PTH and PTHrP influence bone turnover via the receptor activator of nuclear factor kappa-β ligand (RANKL) pathway in osteoblasts. In this pathway, PTH and PTHrP stimulate PTH receptors in osteoblasts, inducing cyclic adenosine monophosphate (cAMP) activation, osteoblastic bone formation, and later osteoclast activation. However, there are differences in activation between PTHrP and PTH. The PTH receptor has at least 2 conformations that activate the RANKL pathway: R0 and RG. R0 is a G-protein independent receptor that is the primary target of teriparatide (Forteo). The R0 receptor binds PTH with high affinity and results in prolonged binding and activation leading to an initial burst of bone formation followed by bone resorption due to downstream osteoclast activation. On the contrary, RG, a G-protein dependent receptor targeted by abaloparatide, reversibly binds to PTHrP with high affinity resulting in transient activation that maximizes initial bone formation while limiting late bone resorption and osteoclast differentiation [Figure 1].22,23

Figure 1 Model of parathyroid hormone (PTH)/teriparatide and PTH-related peptide (PTHrP/abaloparatide activation of parathyroid hormone type 1 receptor (PTH1R)).

The effectiveness of abaloparatide has been demonstrated in multiple rodent and primate studies. Varella et al demonstrated that long-term daily administration of abaloparatide resulted in dose-dependent gains in bone mass, bone architecture, and up to 2.7-fold greater peak load to failure over controls in the lumbar spine of ovariectomized osteopenic rats.24 Similarly, Berhardsson et al confirmed these findings and further showed increases in bone formation markers without associated increases in bone resorption factors associated with hypercalcemia.25 In orchiectomy-induced osteoporotic male mice, Chandler et al showed reversal of osteoporosis with 8-weeks of abaloparatide therapy.26 Doyle et al translated the rodent model to primates and showed that 16 months of abaloparatide treatment resulted in increased whole body bone mass and greater lumbar vertebral strength in ovariectomized monkeys.27 Moreover, Sahbani et al compared the effects of abaloparatide and teriparatide in wild-type female mice. His findings showed an increase in bone formation marker, P1NP, and decrease in bone resorption marker, TRAcP-5b when compared to teriparatide. Additionally, although the study showed that abaloparatide demonstrated an increase in cortical thickness when compared to teriparatide, it is not known whether the increase in cortical thickness was due to the difference in endocortical resorption or in periosteal bone formation.28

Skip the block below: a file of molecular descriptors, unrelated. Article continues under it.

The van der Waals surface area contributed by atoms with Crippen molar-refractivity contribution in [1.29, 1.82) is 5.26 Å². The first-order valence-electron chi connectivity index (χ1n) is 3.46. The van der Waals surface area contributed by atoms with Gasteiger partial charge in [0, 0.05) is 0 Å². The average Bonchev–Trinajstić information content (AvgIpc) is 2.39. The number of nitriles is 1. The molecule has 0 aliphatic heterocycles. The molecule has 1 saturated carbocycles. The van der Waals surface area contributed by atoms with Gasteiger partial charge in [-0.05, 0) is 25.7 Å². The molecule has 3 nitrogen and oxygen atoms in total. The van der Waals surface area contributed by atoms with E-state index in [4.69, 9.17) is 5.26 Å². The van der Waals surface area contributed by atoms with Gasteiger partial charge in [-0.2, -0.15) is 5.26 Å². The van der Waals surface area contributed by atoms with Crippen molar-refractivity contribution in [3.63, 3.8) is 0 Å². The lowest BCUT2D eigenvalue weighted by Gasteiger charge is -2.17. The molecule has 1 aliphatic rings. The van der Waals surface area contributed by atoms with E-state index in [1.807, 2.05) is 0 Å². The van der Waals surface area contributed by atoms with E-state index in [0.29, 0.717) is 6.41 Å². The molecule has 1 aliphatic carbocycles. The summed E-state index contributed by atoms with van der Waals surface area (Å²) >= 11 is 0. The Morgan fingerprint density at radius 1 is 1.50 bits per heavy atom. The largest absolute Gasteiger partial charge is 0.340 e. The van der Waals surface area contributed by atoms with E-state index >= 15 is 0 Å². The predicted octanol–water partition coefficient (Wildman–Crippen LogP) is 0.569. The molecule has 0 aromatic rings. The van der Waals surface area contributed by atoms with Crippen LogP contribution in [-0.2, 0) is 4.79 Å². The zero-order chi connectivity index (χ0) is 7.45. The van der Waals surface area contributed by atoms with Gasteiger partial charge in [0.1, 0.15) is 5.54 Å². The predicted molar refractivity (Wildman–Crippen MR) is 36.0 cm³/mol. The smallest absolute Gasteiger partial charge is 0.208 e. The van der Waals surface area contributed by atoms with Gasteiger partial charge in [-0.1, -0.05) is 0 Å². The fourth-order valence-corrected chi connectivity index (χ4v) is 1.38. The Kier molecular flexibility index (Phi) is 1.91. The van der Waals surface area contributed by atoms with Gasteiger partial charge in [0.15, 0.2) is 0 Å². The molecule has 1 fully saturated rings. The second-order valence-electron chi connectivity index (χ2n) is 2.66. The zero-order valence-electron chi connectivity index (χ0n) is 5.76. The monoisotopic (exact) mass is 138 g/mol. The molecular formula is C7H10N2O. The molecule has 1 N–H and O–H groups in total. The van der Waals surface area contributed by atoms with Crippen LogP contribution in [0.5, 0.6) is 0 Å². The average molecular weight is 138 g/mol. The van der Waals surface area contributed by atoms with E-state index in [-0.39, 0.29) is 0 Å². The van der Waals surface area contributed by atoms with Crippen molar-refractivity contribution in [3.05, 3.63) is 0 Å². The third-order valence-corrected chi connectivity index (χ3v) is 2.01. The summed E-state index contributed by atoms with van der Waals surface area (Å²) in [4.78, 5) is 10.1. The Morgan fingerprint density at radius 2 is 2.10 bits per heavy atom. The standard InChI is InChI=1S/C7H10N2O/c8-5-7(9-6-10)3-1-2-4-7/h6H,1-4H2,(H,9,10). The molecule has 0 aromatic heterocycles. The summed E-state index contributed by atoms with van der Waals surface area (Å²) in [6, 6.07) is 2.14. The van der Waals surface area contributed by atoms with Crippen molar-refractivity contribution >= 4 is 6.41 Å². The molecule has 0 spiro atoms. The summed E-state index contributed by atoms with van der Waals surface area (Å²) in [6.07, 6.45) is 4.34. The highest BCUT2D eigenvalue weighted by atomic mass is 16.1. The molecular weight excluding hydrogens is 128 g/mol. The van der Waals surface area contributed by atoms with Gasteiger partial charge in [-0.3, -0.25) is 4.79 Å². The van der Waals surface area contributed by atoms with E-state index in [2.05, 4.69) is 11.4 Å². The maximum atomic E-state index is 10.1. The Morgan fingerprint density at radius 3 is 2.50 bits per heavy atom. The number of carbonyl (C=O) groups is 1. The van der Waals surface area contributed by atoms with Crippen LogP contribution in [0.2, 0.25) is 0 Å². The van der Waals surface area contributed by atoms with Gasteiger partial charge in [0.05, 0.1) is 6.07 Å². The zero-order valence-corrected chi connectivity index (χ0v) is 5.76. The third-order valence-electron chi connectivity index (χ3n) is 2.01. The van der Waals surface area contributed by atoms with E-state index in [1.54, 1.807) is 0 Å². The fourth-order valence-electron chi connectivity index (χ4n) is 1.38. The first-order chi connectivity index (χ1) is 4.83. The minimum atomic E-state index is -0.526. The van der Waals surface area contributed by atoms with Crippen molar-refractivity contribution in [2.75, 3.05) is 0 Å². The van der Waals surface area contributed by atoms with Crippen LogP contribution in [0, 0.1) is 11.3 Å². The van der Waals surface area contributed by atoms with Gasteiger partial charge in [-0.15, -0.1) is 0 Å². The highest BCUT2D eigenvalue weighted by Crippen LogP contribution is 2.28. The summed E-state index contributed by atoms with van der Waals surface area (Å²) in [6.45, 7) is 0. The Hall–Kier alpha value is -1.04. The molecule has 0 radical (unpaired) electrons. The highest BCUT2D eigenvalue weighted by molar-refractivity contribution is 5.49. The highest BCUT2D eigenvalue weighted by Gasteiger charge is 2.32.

Clinical Results

The beneficial effects of abaloparatide in human studies have been consistent with those demonstrated in animal models. Additionally, while teriparatide has been shown to significantly improve bone mineral density and architecture when compared to placebo and bisphosphonates therapy, abaloparatide therapy has shown superior clinical results. In a multi-center, multi-national, double-blind placebo-controlled clinical trial, Leder et al observed lumbar BMD increases up to 6.7% over 24 weeks with abaloparatide vs only 5.5% and 1.6% in the teriparatide and placebo groups, respectively (p = <0.001)29. The increase in lumbar BMD tripled increases in hip BMD. Similarly, Bilezikian et al, in a Phase 2 randomized control trial of postmenopausal women aged 55–85 years, demonstrated consistently greater dose-dependent improvements in lumbar trabecular bone score by 12 weeks with abaloparatide when compared to teriparatide and placebo.6 Improvement in lumbar TBS indicates improvement in bone microarchitecture and corresponds to decrease risk of fracture and improvement in pedicle screw strength.30,31

Abaloparatide therapy increases biomechanical strength and bone-formation, which results in a substantial reduction in fragility fractures. The ACTIVE randomized control trial (RCT) compared the clinical effects of abaloparatide to teriparatide and placebo. This trial was an 18-month double-blinded RCT in 2463 patients with osteoporosis. Subjects were randomized to receive daily injections of 80 micrograms of abaloparatide, 20 micrograms of teriparatide, or placebo (both the abaloparatide and teriparatide dosages are the standard recommended dosages for these medications). The primary endpoint of the study was new vertebral compression fractures which occurred in 0.58%, 0.84%, and 4.22% in the abaloparatide, teriparatide, and control groups, respectively (p = <0.001). Both active treatments had a significantly lower risk than placebo. Subjects in the abaloparatide group showed a significantly greater improvement of BMD in the lumbar spine, femoral neck, and total hip compared to teriparastide and placebo at all time points beginning at 6 months a significantly lower incidence of hypercalcemia in the abaloparatide group (3.4%) versus teriparatide group (6.4%) (p = 0.01). Overall, Miller and colleagues concluded that abaloparatide treatment reduced the risk of new vertebral and nonverbal fractures over 18 months compared to placebo. However, the study was inadequately powered to make a definitive claim regarding comparison between abaloparatide and teriparatide.32,33